So how do we get the tapes playing inside us to stop? You know, that pesky rambling in our mind that tries to convince us of how unworthy we are. For example, to find the self-esteem we need in order to live full lives, we have to look back to when and how we were first deprived of it. Today’s symptoms are usually being fueled by earlier chapters in our life’s story that we are unwilling to read. If we do not open them and learn what set the stage for suffering, no medicine will be powerful enough to keep our anxiety or depression away for ever. That is something that’s just not doable. Please note that the function of pain is to tell us there is something we must do. Living a “medicated” life will not yield permanent results. This is true about drugs as well as alcohol.

The examined life is worth living. Ignoring the facts of one’s life, especially the painful ones, only puts the negative patterns unconsciously fed by these issues more in command of one’s future. As Carl Jung wrote, “That which we do not bring to consciousness appears in our life as fate.” You can’t outdistance the past. The truth always wins. Digging deeper for the truth begins like this: You start by identifying what trouble needs healing in your life right now, then you journey back into your life story to see the early conflicts that set the stage for it. Your vision will be clear only if you look directly and deeply into your pain. Never away from it.

This is a big part of why alcoholics and addicts cannot get sober without putting down the drink or the drug. It’s impossible to see clearly. Too much fog. Too many compromised memories. Getting drunk takes away one’s ability to see with any clarity the resulting consequences of alcoholism. Heavy drinking doesn’t only make your face go numb. It dulls your senses, seemingly insulates you from fallout, and compromises your judgment and reaction time.

How this really works is you must identify what you need to address at this moment in order to live a more powerful life. Identify what part of your past you need to look at more closely. Edit out the fiction. Remember, the biggest thing that stands between you and your buried past is fear. It is because of this fear that we tend to live behind shields. Problem is, if we keep trying to dodge the truth, it gets harder and harder to avoid the day when that truth surfaces and slaps you hard in the face. If you keep hiding behind your coping mechanisms, such as alcohol, drugs, gambling, excesive eating, or too much sex, you’re going to get blindsided.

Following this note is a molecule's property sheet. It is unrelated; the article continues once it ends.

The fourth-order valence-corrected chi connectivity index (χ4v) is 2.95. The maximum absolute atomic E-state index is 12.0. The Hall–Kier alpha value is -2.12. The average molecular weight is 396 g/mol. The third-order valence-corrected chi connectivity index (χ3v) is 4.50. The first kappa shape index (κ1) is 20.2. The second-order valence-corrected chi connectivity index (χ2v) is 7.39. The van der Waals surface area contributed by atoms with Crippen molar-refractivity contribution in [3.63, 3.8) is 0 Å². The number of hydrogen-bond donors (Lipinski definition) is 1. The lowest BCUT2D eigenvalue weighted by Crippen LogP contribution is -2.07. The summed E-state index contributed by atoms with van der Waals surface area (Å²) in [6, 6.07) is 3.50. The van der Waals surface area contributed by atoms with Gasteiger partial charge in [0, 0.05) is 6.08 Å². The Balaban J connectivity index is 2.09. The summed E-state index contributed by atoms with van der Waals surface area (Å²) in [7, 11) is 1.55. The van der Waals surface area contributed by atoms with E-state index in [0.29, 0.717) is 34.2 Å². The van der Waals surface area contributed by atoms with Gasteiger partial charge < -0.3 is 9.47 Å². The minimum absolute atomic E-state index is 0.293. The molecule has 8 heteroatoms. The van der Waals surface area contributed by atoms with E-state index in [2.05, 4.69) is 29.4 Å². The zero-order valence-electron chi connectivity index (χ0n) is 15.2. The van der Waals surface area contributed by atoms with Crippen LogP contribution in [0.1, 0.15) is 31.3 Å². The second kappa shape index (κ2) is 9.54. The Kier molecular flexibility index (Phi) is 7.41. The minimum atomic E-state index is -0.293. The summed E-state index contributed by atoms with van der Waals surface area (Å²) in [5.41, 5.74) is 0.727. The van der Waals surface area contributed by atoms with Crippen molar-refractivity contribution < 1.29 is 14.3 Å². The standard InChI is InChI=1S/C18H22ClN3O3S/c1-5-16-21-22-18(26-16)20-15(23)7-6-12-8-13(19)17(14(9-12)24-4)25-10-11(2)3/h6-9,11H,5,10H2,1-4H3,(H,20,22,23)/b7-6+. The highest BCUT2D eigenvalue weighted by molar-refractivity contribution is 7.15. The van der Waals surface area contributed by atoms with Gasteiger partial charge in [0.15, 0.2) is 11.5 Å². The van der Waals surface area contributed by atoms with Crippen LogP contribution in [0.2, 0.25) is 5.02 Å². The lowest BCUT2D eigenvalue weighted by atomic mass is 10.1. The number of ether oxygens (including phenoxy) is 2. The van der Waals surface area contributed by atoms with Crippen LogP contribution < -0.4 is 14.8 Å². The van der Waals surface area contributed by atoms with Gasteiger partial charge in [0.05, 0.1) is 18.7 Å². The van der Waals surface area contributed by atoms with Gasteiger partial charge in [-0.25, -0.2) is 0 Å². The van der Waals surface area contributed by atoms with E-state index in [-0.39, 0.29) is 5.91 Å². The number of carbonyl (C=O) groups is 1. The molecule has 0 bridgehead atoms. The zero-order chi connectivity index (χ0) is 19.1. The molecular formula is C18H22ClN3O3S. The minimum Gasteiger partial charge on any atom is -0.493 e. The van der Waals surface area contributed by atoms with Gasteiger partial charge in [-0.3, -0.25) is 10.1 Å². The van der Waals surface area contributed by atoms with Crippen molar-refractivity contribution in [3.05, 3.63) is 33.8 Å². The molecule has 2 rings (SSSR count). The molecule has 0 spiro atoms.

Emotional defenses we use to obscure the truth end up obscuring the miraculous qualities that lie beneath those defenses. Qualities such as God-given courage, compassion, empathy, devotion, trust, and (most importantly) the capacity to love. We build impenetrable walls that keep emotional pain at bay. Common to all these walls is the fact that they cover up the truth. Here’s the kicker! Guess who’s standing behind these walls holding them in place? You are, of course. And the walls get heavier with each passing day. Holding up these walls saps your energy. It steals your focus. As long as you’re holding up these shields, you’re living in fear.

I had to think about what some of these walls might be that I’m holding up? Overeating, especially comfort foods. Overspending, usually so I can Look the Part. Perfectionism or obsessing. Abusing drugs and alcohol. Physical pain. Internet pornography. Of course, these walls always mask my deeper pain. They prevent me from addressing core problems from the past that are actually fueling my need to erect walls all around me. Living the truth starts with simply paying attention to your wall-building strategies more than you have in the past. Ask yourself how often you use them. Then, begin to resist them.